Centers and Projects
The Hechinger Institute exists to equip journalists with the knowledge and skills they need to produce fair, accurate and insightful reporting. Since its launch in 1996, the institute has sponsored more than 63 seminars for journalists who write, editorialize or edit coverage of education.
More than 1,800 journalists have attended Hechinger Institute seminars, which feature top education experts, including faculty from Teachers College. Held at Teachers College and throughout the
The institute is supported by a variety of private philanthropies, including the John S. and James Knight Foundation, the Broad Foundation, the Pew Charitable Trusts, the Joyce Foundation, The Ford Foundation, The Wallace Foundation, Harold W. McGraw Jr., chairman emeritus of the McGraw-Hill Companies, the Cotsen Family Foundation, the Lumina Foundation for Education and the Bill and Melinda Gates Foundation. It is named in memory of Fred M. Hechinger, a former education editor of the New York Times and a trustee of Teachers College.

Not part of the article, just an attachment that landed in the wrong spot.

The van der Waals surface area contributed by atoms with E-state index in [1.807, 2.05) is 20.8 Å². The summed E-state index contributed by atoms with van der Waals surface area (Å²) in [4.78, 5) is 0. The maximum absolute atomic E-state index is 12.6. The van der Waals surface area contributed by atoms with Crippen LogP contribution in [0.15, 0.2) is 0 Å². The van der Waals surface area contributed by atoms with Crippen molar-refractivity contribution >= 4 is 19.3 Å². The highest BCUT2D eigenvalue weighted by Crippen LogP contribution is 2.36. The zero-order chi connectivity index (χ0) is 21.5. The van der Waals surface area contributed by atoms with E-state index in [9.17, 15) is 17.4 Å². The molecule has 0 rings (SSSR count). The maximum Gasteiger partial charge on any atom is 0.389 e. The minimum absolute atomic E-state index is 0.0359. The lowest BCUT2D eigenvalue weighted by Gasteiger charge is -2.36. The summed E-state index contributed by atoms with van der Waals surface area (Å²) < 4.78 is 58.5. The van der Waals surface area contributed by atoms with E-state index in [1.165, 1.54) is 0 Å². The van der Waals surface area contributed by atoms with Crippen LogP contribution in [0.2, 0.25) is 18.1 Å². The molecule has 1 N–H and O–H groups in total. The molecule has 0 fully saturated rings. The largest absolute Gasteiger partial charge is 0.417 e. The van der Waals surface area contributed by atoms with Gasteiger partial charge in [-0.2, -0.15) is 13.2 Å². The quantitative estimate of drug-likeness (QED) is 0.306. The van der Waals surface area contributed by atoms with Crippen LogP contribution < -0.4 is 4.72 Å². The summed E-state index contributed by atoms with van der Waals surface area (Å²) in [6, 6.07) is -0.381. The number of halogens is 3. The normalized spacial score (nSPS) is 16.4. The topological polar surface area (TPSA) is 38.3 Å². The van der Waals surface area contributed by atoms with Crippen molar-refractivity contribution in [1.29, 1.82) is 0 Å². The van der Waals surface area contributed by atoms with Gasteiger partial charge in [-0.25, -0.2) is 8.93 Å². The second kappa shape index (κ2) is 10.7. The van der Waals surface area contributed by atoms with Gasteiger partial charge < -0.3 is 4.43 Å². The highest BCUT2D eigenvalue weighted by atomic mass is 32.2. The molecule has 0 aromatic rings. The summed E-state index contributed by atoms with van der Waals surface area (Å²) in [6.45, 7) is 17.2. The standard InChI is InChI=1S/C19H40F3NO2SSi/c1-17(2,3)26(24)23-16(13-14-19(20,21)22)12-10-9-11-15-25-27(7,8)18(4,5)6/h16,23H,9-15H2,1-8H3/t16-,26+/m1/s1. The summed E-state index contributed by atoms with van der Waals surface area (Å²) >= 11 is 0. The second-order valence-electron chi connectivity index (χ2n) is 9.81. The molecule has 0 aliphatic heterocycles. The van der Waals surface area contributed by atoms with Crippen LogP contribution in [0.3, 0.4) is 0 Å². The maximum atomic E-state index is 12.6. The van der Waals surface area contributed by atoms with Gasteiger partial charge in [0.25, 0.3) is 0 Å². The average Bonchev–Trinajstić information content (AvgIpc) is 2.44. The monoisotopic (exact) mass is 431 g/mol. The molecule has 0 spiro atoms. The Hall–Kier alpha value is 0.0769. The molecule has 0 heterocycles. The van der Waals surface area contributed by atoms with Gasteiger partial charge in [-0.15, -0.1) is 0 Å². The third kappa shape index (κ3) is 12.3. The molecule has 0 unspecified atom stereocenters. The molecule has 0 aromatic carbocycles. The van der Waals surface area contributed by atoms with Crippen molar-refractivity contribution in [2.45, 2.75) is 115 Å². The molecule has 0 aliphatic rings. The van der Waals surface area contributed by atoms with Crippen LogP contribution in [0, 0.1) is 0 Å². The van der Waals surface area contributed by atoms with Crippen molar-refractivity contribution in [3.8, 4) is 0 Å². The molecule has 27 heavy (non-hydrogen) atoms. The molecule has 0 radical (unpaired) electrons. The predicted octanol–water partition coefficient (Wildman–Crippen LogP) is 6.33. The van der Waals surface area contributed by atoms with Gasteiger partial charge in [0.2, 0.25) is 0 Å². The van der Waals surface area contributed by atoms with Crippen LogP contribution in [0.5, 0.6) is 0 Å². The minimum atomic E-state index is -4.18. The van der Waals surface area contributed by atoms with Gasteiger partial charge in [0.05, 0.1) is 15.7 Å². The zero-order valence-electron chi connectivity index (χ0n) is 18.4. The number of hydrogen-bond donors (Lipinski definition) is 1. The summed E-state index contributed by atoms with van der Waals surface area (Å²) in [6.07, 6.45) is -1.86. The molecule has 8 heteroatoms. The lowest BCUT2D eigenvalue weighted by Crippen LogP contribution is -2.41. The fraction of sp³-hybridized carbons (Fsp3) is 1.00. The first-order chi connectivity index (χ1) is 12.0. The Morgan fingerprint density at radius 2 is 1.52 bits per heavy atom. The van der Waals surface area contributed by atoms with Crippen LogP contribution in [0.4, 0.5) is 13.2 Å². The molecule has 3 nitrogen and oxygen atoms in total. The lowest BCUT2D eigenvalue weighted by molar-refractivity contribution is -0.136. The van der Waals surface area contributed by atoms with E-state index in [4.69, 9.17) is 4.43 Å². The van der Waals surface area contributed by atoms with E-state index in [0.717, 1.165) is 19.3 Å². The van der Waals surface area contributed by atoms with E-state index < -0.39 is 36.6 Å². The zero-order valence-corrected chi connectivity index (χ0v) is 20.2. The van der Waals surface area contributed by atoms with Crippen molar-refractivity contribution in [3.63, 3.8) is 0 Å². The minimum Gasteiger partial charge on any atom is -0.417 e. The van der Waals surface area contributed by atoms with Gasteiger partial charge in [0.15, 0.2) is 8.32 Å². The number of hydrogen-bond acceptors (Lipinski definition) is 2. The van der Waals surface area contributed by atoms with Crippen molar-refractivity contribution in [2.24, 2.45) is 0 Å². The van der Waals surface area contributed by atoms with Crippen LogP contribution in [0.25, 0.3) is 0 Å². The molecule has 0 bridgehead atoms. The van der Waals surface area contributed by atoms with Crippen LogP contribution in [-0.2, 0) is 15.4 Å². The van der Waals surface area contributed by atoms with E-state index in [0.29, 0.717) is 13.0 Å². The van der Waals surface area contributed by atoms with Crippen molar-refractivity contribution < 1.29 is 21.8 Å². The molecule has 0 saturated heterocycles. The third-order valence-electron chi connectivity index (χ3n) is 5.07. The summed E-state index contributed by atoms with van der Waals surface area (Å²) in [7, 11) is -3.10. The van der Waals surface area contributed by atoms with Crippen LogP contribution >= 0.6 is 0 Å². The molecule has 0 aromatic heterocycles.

The National Center for the Study of Privatization in Education (NCSPE) serves as a non-partisan venue to analyze and disseminate information about the contentious private initiatives in education that include vouchers, charter schools and educational contracting. Proponents of privatization view the movement as improving school choice, student outcomes and innovation through competition in the marketplace. They point to the poor performance of urban schools and how competition converts failure into success. Opponents argue that the movement undermines already flagging urban public schools, depriving the system of motivated students and scarce resources to bring about reform and runs counter to the establishment clause embodied in the First Amendment of the United States Constitution. Currently there is no disinterested authority to test and verify the conflicting claims of proponents and opponents, leaving the debate to those who argue on ideological grounds rather than empirical data. In evaluating different privatization plans, the center uses four criteria: the freedom for parents to choose schools that mirror their values and religious beliefs; productive efficiency that maximizes school results; equity that provides access for all to the range of educational opportunities, and social cohesion that prepares youngsters for democratic and civic participation. The Privatization Center is affiliated with the Department of International and Transcultural Studies. Its Director is Henry M. Levin, William Heard Kilpatrick Professor of Economics and Education. The Center disseminates its research, policy analysis through conferences, the World Wide Web, publications and the media. It also has entered a partnership with the education commission of the states to provide information to governors, state legislatures and state departments of education.